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New Course on Mary McLeod Bethune To Be Taught At Howard

Howard introduces a new course in collaboration with Brown University, centered on the life and impact of Mary McLeod Bethune.

A flier for the Howard University x Brown University Mary Bethune course. (Photo courtesy of Ashley Preston)

Howard University prepares to welcome a new course this fall in partnership with Brown University, focusing on Mary McLeod Bethune, a notable Women’s rights and Black rights activist. The course is designed to immerse students in Bethune’s extensive body of work and activism, aiming to inspire the students as they delve into the profound impact of her legacy. 

The inception of this course traces back to the early stages of Dr. Ashley Robertson Preston’s Ph.D. studies at Howard University, where she chose to concentrate on Mary McLeod Bethune. Having graduated from Howard University in 2013 with a Ph.D. in history, Preston now serves as an assistant history professor at Howard, where she teaches courses such as Historical Editing and The U.S. since 1817. 

Preston shared that the idea for the class came in 2022 when she met Dr. Noliwe Rooks at Brown University for a digital publishing institute they are both a part of. Like Preston, Rooks, who serves as the chair of Africana studies at Brown, was working on a book about Bethune and suggested that they teach a class surrounding Bethune’s work and legacy.

“It started [at Howard University],” Preston said, “and so I was really excited to bring that scholarship back to the place in which I started. And I also think that it’s really important for Howard students to understand more about Mrs. Bethune because her story encompasses so many different aspects of American and African diaspora history.”

Often referred to as ‘The First Lady of Negro America’, Mary McLeod Bethune was a prominent advocate for racial and gender equality. Renowned for her dedication to education, she founded numerous schools and institutions, tirelessly working to ensure that Black individuals had access to education and opportunities.

As a member of the curriculum committee, Dr. Scot Brown, an associate History professor at Howard University, describes the work as “advising faculty members on their work” and  “providing feedback to help strengthen their work before submission to the next stage.” Like Preston, Brown believes that Mary Mcleod Bethune’s legacy is important to understand.

“There’s certain people like Mary Mcleod Bethune who have an understanding of the urgency of the moment,” Brown explained. “And so when you study her and the breath of her knowledge, you’ll  be able to actually have a model to emulate and you’ll have a model that you can innovate off of.”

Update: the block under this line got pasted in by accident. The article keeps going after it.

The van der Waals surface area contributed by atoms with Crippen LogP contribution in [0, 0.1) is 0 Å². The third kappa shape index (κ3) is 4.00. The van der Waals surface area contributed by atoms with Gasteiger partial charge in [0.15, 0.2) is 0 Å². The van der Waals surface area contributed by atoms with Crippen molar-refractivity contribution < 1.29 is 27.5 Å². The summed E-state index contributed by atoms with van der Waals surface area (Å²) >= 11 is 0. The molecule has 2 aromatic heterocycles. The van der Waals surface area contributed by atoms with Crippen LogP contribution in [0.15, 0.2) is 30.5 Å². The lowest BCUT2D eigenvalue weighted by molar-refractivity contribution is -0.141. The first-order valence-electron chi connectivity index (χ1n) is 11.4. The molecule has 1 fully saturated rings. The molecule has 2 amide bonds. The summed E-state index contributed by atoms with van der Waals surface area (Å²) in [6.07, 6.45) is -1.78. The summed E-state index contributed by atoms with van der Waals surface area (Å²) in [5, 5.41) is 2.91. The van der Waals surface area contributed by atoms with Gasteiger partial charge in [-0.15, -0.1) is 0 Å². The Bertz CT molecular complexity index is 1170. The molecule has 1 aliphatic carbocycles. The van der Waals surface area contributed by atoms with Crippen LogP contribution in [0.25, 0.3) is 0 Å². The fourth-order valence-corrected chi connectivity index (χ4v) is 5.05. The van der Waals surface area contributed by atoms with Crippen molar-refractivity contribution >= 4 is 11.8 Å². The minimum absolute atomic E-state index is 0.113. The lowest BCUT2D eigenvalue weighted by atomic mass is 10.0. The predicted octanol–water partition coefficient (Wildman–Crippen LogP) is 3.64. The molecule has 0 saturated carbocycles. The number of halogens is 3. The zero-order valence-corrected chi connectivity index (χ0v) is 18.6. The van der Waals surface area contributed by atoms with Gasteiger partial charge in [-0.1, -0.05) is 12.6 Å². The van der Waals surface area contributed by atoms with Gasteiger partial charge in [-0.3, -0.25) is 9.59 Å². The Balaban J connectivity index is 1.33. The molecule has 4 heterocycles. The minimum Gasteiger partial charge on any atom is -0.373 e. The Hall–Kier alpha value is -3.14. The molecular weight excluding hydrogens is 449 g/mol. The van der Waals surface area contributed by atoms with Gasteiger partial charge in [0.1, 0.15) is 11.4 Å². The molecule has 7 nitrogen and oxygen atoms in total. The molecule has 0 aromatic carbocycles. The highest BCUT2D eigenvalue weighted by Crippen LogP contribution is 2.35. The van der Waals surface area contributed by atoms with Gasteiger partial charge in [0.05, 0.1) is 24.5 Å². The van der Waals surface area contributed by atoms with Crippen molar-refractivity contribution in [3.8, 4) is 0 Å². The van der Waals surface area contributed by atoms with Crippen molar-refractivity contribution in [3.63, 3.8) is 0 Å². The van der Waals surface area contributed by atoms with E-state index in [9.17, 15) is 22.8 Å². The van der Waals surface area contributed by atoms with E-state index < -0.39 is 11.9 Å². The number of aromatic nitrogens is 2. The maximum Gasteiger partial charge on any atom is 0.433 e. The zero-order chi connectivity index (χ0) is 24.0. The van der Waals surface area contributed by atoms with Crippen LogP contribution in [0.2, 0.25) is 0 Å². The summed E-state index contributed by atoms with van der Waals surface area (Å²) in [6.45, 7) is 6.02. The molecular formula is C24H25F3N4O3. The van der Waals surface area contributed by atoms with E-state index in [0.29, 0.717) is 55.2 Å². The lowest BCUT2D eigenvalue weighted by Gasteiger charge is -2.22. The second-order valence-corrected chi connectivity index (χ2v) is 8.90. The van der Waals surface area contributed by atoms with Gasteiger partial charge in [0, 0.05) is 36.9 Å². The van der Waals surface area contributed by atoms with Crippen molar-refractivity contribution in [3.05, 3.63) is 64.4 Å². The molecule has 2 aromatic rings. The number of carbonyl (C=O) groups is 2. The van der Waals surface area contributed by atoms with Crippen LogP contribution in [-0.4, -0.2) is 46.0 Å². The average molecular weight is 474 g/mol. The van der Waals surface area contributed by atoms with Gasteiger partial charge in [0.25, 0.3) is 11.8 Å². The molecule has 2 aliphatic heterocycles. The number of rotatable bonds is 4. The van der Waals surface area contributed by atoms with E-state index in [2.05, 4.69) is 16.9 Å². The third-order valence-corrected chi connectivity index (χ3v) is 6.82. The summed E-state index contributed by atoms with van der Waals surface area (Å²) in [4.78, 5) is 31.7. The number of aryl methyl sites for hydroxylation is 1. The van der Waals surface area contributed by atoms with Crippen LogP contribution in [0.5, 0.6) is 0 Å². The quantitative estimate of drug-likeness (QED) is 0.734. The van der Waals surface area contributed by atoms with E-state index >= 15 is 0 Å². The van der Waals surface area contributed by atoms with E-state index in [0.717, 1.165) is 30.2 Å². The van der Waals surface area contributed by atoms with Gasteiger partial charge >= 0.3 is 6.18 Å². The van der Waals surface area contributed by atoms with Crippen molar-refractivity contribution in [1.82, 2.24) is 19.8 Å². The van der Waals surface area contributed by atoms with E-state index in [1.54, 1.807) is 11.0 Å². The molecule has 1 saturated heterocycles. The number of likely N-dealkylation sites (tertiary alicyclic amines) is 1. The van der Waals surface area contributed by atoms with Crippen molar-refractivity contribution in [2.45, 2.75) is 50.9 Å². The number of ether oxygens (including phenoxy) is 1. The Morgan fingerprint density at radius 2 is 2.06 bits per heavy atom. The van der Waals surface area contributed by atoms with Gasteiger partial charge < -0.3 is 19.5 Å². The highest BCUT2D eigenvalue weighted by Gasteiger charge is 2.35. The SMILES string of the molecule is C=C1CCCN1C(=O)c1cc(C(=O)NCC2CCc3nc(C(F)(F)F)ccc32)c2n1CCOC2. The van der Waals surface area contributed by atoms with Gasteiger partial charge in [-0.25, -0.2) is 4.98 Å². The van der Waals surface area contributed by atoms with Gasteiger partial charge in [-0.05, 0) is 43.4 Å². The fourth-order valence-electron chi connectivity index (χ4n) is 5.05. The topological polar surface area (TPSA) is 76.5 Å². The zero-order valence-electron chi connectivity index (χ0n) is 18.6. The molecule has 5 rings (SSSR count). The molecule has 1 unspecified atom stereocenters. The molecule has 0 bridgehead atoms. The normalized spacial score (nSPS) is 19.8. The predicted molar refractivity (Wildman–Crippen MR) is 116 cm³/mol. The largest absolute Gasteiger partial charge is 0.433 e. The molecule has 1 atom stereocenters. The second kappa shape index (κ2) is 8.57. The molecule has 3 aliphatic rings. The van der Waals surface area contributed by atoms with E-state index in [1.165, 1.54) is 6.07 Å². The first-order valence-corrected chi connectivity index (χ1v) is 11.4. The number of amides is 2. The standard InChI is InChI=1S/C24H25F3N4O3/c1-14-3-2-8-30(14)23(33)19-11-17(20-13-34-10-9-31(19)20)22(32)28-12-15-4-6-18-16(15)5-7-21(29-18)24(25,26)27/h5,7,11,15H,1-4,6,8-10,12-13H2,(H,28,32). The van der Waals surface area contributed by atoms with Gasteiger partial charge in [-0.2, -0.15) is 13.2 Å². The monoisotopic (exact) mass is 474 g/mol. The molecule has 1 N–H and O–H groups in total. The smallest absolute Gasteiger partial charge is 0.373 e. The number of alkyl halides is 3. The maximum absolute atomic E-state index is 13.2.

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According to the National Museum of African American History and Culture, Bethune’s efforts were particularly significant during the Jim Crow era when Black people faced systemic barriers. 

Bethune’s work focused on providing educational opportunities and aimed to empower individuals to overcome discrimination and achieve success. Preston hopes that students who take the class will be inspired by Bethune’s legacy as a pioneering figure in the fight for civil rights. 

“Looking at her life, you see possibilities. You become inspired,” Preston said.  “Seeing how she did so much with so little and so I think that’s something that other people can learn from.”

The process to create the course began in October 2023 and took only six months. Preston attributes the smooth process to her previous research which significantly advanced her timeline. 

To propose a class at Howard University, one must begin with comprehensive research, which includes outlining a syllabus, a list of the textbooks and information relevant to the topic and devising a schedule that structures how the class would be paced. 

Following this, Preston presented her class to the curriculum committee for the History department and subsequently to the Dean of the College of Arts and Sciences for review. Once the information is viewed and approved by the Dean, the proposal is sent to the Abusage committee, where it undergoes further evaluation by university faculty who vote on its inception. 

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“I think her story has been told in a sense, but not enough,” Preston shared with The Hilltop. “A lot of times in mainstream media people repeat the same folks over and over again and so it’s time for her to be a part of that conversation.”

Preston shared with The Hilltop that guest lecturers will be joining throughout the semester. They will discuss different aspects of Bethune’s work, from her efforts within the schools she founded and how she aided Black people in passing literacy tests during the Jim Crow Era, to the time she served in President Roosevelt’s cabinet. 

As a member of the National Council of Negro Women, which was founded by Bethune, and a resident of Miami, Florida, Jeannisa Glover, a senior legal communications major,  isn’t unfamiliar with Mary Mcleod Bethune’s work. 

“I think she’s an important person to study. I think she’s one of those historic figures that kind of gets left in the shadows because she did do a lot of work, not only in Florida but all around the world,”  Glover said. 

Students enrolled in the course will also have the opportunity to participate in a digital publishing project. They will create a final digital project focused on one aspect of Bethune‘s work, which they will publish by the end of the semester. The project will be hosted through Brown University’s library of digital scholarship.

Copy edited by D’ara Campbell

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